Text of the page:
Saturday, May 10, 2008

theology of stylin & "one hell of a good time"

Loving both academia and blink-ing holy hunch unobviousness,
I felt sure there would be something prophetic in the book laying by my wife's schoolwork and computer.

I don't know if this book has ever been quoted in a theological, emergissional blog (or whatever this animatrix is). But that may be the point; and reason enough to highlight it.

The other point is:

In a church culture that must in this weird and malleballisimo moment in history wrestle widely and wildly with style/form/format; sometimes turning "style into revolt" and always refusing and defusing the stylolatry of "my way is Yahweh,"

there's inevitably something telling and teaching in a boring looking little book called "The Elements of Style."

"Que paso?" someone just said.

Yes, THAT William Strunk and E.B. White (yes, THAT EB White: Pulitzer Prize-winner, author of Charlotte's Web, Stuart Little) . It's the "manual" on writing. The New York Times said it, "Buy it, study it, enjoy it..It's a timeless as a book can be in our age of volubility." Even though that quote about the age may be as aged as... forty nine years ago, when the book was written, try out a bit of the closing commentary of "The Elements of Style" (ironically found in pasted from a website selling term papers!):
The language is perpetually in flux: it is a living stream, shifting, changing, receiving new strength from a thousand tributaries, losing old forms in the backwaters of time. To suggest that a young writer not swim in the main stream of this turbulence would be foolish indeed, and such is not the intent of these cautionary remarks. The intent is to suggest that in choosing between the formal and the informal, the regular and the offbeat, the general and the special, the orthodox and the heretical, the beginner err on the side of conservatism, on the side of established usage. No idiom is taboo, no accent forbidden; there simply is a better chance of doing well if the writer holds a steady course, enters the stream of English quietly, and does not thrash about.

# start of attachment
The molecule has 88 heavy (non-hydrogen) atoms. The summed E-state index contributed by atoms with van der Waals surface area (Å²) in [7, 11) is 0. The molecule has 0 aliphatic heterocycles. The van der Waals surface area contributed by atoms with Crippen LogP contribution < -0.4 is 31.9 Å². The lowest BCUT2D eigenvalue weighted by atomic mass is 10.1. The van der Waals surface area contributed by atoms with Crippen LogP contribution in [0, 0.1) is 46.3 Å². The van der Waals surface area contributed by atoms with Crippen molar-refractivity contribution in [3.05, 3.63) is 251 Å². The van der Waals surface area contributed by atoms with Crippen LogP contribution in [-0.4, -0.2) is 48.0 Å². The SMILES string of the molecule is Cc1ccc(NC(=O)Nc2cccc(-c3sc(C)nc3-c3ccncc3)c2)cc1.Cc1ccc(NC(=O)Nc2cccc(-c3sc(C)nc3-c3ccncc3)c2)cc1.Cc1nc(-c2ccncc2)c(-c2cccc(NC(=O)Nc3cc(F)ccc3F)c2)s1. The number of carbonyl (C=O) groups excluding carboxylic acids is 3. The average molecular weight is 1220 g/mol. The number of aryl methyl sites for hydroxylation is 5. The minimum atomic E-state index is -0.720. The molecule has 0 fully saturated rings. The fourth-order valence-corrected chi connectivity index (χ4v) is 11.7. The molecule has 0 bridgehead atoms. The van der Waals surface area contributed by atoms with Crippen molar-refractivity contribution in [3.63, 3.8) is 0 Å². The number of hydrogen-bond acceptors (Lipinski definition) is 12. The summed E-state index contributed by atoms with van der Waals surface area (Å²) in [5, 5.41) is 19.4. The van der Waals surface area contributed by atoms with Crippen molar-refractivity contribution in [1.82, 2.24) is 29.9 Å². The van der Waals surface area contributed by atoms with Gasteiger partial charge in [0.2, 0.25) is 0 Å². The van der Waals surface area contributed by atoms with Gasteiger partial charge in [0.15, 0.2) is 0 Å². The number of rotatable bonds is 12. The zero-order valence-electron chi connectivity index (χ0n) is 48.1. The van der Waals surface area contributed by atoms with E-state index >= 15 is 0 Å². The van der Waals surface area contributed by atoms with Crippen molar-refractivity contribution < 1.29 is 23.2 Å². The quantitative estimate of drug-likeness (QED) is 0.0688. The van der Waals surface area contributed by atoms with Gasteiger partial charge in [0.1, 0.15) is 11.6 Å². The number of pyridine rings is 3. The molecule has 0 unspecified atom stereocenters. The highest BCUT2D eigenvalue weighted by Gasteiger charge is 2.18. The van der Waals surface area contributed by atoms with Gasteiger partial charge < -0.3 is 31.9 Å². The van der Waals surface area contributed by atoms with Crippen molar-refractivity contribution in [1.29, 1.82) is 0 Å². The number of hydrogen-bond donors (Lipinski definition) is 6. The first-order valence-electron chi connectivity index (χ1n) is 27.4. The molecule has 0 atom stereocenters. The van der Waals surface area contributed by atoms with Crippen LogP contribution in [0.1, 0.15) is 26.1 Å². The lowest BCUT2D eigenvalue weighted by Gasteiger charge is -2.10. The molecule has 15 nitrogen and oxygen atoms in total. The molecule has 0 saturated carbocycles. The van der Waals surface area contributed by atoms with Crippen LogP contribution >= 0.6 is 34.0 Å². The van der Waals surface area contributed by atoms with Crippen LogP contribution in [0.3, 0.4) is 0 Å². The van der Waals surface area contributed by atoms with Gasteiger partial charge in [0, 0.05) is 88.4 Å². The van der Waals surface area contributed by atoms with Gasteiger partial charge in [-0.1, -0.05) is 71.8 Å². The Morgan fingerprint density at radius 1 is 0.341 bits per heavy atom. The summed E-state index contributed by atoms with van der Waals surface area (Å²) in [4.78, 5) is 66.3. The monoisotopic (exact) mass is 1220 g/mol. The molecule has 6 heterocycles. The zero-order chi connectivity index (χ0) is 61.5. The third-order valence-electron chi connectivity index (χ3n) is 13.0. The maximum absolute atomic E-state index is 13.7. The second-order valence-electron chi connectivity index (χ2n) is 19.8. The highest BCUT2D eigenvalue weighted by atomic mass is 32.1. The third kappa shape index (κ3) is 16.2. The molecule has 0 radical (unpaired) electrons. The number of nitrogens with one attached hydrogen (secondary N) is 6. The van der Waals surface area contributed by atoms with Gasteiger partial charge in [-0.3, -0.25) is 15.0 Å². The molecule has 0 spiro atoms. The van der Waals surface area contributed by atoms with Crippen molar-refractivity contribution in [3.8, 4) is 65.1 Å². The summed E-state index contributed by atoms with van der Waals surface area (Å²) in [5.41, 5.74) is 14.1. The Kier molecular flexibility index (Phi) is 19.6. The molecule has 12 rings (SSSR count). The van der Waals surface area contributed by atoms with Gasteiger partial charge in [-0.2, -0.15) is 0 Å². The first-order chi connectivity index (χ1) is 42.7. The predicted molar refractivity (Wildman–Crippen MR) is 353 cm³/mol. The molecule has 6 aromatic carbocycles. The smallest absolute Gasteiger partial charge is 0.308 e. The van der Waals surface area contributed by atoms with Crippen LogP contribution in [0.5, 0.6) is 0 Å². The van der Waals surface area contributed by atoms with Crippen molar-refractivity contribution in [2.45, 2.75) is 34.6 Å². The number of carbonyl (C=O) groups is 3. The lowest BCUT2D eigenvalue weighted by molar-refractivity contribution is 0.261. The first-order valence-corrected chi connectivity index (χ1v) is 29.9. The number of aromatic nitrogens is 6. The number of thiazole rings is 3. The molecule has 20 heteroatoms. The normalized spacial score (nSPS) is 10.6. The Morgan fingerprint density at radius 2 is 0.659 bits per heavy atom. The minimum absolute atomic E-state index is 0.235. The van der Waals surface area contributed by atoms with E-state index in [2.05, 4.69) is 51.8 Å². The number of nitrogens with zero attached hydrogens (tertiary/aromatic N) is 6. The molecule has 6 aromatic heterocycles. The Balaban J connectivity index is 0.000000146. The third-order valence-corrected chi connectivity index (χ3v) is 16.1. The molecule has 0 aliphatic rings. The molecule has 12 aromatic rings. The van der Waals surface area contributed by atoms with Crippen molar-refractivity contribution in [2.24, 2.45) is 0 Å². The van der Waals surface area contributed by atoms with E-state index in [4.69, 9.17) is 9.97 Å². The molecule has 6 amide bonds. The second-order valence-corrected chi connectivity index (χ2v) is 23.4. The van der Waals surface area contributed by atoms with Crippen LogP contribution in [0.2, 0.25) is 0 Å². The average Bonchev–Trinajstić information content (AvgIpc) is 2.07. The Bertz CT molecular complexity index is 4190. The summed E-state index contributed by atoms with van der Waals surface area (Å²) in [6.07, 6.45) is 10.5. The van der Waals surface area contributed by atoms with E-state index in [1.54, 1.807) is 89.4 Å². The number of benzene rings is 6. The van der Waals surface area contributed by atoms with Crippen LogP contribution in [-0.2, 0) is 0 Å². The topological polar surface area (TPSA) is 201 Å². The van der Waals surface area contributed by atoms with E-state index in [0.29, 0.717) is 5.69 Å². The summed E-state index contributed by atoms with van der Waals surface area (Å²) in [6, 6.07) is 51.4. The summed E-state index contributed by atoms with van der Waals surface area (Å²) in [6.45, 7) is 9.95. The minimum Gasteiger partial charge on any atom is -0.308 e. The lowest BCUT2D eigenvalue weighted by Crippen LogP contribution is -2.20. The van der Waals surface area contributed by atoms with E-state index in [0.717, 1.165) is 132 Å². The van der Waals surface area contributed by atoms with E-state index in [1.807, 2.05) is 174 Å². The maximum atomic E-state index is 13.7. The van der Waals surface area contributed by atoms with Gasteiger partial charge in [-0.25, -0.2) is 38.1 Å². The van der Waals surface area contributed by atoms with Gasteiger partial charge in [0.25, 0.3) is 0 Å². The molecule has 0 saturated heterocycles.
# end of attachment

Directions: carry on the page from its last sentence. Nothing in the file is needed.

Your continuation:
"But," the student may ask, "what if it comes natural to me to experiment rather than conform? What if I am a pioneer, or even a genius?" Answer: then be one. But do not forget that what may seem like pioneering may be merely evasion, or laziness -- the disinclination to submit to discipline. Writing good standard English is no cinch, and before you have managed it you will have encountered enough rough country to satisfy even the most adventurous spirit.

Style takes its final shape more from attitudes of mind than from principles of composition, for as an elderly practitioner once remarked, "Writing is an act of faith, not a trick of grammar." This moral observation would have no place in a rulebook were it not that style is the writer, and therefore what a man is, rather than what he knows, will at last determine his style. If one is to write, one must believe -- in the truth and worth of the scrawl, in the ability of the reader to receive and decode the message. No one can write decently who is distrustful of the reader's intelligence, or whose attitude is patronizing.

Many references have been made in this book to "the reader" -- he has been much in the news. It is now necessary to warn the writer that his concern for the reader must be pure: he must sympathize with the reader's plight (most readers are in trouble about half the time) but never seek to know his wants. The whole duty of a writer is to please and satisfy himself, and the true writer always plays to an audience of one. Let him start sniffing the air, or glancing at the Trend Machine, and he as good as dead, although he may make a nice living.

Full of his beliefs, sustained and elevated by the power of his purpose, armed with the rules of grammar, the writer is ready for exposure. At this point, he may well pattern himself on the fully exposed cow of Robert Louis Stevenson's rhyme. This friendly and commendable animal, you may recall, was "blown by all the winds that pass/And wet with all the showers." And so must the young writer be. In our modern idiom, we would say that he must get wet all over. Mr. Stevenson, working in a plainer style, said it with felicity, and suddenly one cow, out of so many, received the gift of immortality. Like the steadfast writer, she is at home in the wind and the rain; and thanks to one moment of felicity, she will live on and on and on.
-Strunk and White, "Th Elements of Style"

Note, EB White also said:

"I get up every morning determined to both change the world and have one hell of a good time. Sometimes this makes planning my day difficult."

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